A number of small Etruscan bronzes are to be seen. Two Roman male torsos are of special interest. The first, a 19 5/8'' marble with a lustrous polish, of an adolescent Eros. The second figure, also an Eros, has been worked with great skill and tenderness. A tiny geometric Horse, 8th century Greek, is worthy of the closest examination. Chinese, Indian and Cycladic works are also included. A Mixtec Skull with gold and turquoise inlays is a rare and awesome piece, comparable to the best in any collection. Mr. Ludington has a sensitivity to the Gothic spirit in carving. His Madonna and Child, French 14th C., is notable. A similar quality may be recognized in German wooden pieces of a later date. A South German Pieta strikes an anguished note that is unforgettable. An even later St. Anne with Virgin and Christ, exemplifies the compassionate humanism of the 16th century.

Among the collector’s numerous Rodin bronzes, only four are exhibited. The head of A Burgher is widely known and admired. The small Sketch for the Statue of Balzac is vigorous and fine. Also shown are examples by Despiau, Epstein, Manzu, Marini and Moore. The high points of the modern sculpture section are the Action in Chains torso by Maillol, a fabulous Lipchitz portrait of the French novelist Raymond Radiguet, a Brancusi called Baby’s Head, and a Lehmbruck torso too fragile to travel to UCLA. The Action in Chains is simply too powerful for words to say. It is one of the great sculptures of all time and it is here to see. The Lipchitz portrait is simplified, refined, hyper-aware of modern influences and a very sensitive work. The small Brancusi head is worked in brass and polished. Its unformed features barely emerge from the egg-like metal with its overtones of genesis and manufacture. Other works of merit include A Horse’s Head and Pony  by Georges Braque, Moloch by Seymour Lipton, and La Feuille, by Germaine Richier.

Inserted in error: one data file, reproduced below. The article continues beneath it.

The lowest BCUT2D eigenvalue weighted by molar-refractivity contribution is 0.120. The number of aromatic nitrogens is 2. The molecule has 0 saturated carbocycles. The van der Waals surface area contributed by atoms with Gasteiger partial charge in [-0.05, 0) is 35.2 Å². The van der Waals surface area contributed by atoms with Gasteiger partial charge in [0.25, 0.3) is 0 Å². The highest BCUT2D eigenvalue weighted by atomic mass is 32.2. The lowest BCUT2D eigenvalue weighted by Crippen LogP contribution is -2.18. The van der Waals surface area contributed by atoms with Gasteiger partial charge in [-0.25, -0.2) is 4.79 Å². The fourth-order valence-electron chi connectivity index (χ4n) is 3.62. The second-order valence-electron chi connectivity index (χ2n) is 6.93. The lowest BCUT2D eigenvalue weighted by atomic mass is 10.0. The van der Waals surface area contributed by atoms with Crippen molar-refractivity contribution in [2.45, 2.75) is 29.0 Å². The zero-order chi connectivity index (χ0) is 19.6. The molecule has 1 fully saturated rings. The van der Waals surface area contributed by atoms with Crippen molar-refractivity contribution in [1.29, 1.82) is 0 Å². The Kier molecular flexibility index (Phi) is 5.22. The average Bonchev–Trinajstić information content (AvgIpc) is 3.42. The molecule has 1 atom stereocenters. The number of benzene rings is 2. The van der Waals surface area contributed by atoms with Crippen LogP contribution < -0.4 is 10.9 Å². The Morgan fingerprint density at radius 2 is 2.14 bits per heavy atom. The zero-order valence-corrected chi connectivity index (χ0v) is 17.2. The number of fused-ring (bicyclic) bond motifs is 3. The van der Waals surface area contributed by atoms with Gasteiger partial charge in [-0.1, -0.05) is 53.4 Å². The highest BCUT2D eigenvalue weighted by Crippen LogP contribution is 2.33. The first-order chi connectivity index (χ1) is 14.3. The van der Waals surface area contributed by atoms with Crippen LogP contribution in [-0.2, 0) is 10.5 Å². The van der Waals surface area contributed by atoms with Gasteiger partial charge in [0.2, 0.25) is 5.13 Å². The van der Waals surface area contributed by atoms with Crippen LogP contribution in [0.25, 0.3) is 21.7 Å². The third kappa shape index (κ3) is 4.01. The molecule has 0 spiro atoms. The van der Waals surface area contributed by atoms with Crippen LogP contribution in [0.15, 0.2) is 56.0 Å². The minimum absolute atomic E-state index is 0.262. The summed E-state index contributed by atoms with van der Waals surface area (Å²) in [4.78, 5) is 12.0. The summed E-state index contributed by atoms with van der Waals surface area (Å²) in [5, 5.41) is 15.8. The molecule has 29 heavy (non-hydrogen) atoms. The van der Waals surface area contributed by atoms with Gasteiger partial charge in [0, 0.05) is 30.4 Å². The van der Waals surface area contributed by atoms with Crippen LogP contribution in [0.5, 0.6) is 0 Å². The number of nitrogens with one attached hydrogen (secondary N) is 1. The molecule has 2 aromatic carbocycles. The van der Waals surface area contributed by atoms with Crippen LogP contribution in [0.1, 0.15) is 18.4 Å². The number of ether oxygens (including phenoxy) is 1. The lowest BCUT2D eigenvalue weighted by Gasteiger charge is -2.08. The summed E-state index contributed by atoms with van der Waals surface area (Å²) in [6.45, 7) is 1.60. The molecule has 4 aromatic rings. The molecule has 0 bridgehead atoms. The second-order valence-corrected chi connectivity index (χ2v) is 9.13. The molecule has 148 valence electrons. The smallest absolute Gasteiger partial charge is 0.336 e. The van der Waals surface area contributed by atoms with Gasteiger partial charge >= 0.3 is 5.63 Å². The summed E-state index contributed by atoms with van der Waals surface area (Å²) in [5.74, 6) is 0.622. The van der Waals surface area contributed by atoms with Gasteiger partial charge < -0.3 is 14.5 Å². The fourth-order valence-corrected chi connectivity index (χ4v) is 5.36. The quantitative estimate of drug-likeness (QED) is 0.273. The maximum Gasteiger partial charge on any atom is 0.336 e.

The painting section is illustrative of the individualism with which the whole collection has been brought together. Cubism is a central movement and there are two Picassos which provide a focus for a suite of paintings by Braque, Marcoussis, de la Fresnaye, and Max Weber. The 1909 Picasso catches Cubism at its beginning with an exaggerated facet stage that clearly grows out of both Cézanne and Negro sculpture. The synthetic-period still life of 1916 is a tour de force in textural variations with stipple, additives, varied brush handling and considerable over-paint. The Braque paintings are small, ordered, very abstract efforts of about 1912. Marcoussis’ still life is a gem created out of the tradition and with obvious derivations from his masters. De la Fresnaye is inadequately known even now and this work is very poetic, fresh and singing in its clear, sweet color and its naturalistic depiction. Finally the Max Weber canvases show him to be working firmly within the Cubist tradition, making his own contribution without achieving mastery. Weber seems to have understood the process of Cubism without fully dominating it.

A second direction in the Ludington paintings is that of impressionism and the juxtapositioning of a variety of patterns under a mottled light source. Vuillard’s Child in Interior and the oil sketch on paper both meet this test. The bourgeois interior is flattened and every surface is animated by pattern. In the sketch one finds the paper left breathing and empty in order to provide the sense of atmosphere desired. Bonnard’s The Artist’s Garden is a riot of patterns worked in greens and blues with an unusual display of technical skill in distinguishing each pattern through brushwork. Sam Amato’s Morning Stillness, 1957, fits into this tradition while extending it somewhat.